The Center for Medicare and Medicaid Innovation will take a closer look at value-based payment models, with CMMI’s chief operating officer Jon Blum noting that full-risk models can lead to overpayments by federal agencies and penalize providers with more vulnerable patient populations.
“I don’t think that CMS will be promoting models that have more risk just for the sake of having more risk,” Blum said at the National Association of Accountable Care Organizations conference Thursday.
Although the comments were vague, their implications could be huge—it could signal that CMMI aims to restructure payment models to crack down on inappropriate coding, shift the focus of value-based programs to reduce patient inequities and cut down on initiatives that only serve to empower dominant providers with large market shares, said Dr. Mai Pham, former head of CMMI.
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“Providers, once they’re motivated by a risk budget or other incentive, they can get very creative with coding,” said Pham, who currently serves as CEO of the Institute for Exceptional Care, which works to improve care for people with intellectual and developmental disabilities.
As CMMI designs new payment models, the organization will be thoughtful about the incentives offered, and consider how risk-adjustment programs incentivize physicians and health plans to record patients as sicker so they can keep more reimbursement, Phan said.
This direction represents a sharp departure from the previous administration, which “promoted risk over everything else,” said Anders Gilberg, senior vice president of government affairs at the Medical Group Management Association. That approach ultimately stalled efforts to promote value-based care nationwide since independent practices and small medical groups structured around a fee-for-service system were unable to make the capital investments necessary to switch their operations to focus on value.
Under the Trump administration, some providers simply chose not to participate in the accountable care organization programs, Gilberg said.
“The ones that were successful tended to be clustered in areas with practices where they were wealthier, and perhaps not as economically and racially diverse areas,” he said.
As an example, Gilberg pointed to the “Pathways to Success” program, which required new accountable care organizations to accept downside risk after three years of participation—much faster than under the Medicare Shared Savings Program, which launched the ACO program as part of the Affordable Care Act. The aggressive risk involved reportedly dissuaded new entrants from participating in the model, with just 35 ACOs entering the program in 2020, down from an average of 107 in 2018, according to the National Association of Accountable Care Organizations.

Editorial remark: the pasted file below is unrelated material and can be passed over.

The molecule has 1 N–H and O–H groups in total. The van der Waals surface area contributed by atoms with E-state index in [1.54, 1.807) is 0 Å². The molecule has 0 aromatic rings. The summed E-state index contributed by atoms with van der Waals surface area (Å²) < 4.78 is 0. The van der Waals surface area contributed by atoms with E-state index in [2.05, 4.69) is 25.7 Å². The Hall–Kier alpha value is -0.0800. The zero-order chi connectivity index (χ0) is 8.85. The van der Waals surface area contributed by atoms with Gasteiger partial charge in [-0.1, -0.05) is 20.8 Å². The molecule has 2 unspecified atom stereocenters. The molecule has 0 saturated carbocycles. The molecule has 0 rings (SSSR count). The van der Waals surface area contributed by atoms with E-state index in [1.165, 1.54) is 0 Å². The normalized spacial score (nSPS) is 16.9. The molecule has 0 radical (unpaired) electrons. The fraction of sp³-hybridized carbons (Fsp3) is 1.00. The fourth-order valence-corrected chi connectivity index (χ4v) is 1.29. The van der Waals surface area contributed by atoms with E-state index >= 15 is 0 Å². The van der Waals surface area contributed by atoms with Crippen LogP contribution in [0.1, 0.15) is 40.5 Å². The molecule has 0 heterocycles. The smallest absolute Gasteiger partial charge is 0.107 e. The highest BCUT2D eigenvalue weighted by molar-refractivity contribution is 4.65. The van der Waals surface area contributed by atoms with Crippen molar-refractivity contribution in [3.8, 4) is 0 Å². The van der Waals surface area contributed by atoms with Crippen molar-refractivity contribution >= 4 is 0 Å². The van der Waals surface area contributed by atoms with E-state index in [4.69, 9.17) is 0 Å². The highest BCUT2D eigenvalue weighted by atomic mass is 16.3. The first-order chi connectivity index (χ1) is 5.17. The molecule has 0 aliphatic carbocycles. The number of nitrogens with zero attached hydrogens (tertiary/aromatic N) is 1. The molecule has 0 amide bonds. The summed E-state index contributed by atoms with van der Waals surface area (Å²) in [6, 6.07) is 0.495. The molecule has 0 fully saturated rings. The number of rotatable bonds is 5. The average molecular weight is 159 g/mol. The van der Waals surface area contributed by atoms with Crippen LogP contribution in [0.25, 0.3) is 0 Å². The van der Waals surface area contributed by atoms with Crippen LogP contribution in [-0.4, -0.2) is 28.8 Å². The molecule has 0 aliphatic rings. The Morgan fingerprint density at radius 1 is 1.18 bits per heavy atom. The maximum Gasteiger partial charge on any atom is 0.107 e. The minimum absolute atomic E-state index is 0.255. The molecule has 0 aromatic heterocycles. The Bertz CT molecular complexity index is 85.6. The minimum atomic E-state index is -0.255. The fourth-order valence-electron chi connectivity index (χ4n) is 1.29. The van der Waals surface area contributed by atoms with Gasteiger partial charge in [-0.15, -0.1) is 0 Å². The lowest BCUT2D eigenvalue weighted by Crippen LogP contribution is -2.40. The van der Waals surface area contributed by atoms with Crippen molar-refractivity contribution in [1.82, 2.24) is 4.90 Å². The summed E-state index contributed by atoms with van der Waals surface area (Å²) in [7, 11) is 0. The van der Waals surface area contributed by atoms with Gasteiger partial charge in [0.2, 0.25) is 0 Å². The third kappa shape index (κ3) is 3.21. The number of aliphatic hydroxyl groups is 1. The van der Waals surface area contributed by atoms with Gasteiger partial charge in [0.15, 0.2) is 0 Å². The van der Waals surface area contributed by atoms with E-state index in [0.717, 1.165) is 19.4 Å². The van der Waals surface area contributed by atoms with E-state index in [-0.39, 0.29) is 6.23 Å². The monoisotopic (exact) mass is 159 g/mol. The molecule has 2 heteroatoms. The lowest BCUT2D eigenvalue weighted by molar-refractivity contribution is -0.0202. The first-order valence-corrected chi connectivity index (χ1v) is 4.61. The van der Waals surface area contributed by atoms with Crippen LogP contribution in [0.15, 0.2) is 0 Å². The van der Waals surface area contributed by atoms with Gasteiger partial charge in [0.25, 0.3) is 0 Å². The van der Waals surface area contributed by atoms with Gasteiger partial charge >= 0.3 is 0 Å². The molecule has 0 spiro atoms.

“When you have half your patient population under risk, and your other half under fee-for-service, it creates competing incentives,” Gilberg said. “The bottom line is that he wants to meet practices where they are along the risk spectrum.”
Full risk-adjustment models that excluded some providers excluded some patients.
Physician participation in ACOs is lower in places with more vulnerable populations than in more affluent communities, limiting vulnerable populations’ access to these clinicians which could exacerbate existing disparities in healthcare quality. Nearly 36% of primary care providers working in zip codes with the lowest Black population participated in ACO, while just 26% of clinicians working in zip codes with high proportions of Black populations participated in an ACO, according to a 2016 report in Health Affairs.
“The specter of disparities looms large over these payment models,” said Dr. Joshua Liao, medical director of payment strategy at the University of Washington School of Medicine.
Multi-payer models created with both private and Medicare payers in mind help physicians ease into accepting risk, since it allows physicians to align the incentives of multiple, larger patient populations and simplify the structure of their operations.
“If half of my patients are Medicare, and 30% are commercial payers, then if they do a shared program, then I can deliver changes to 80%,” Liao said. “It increases the likelihood that the changes in care can impact more people.”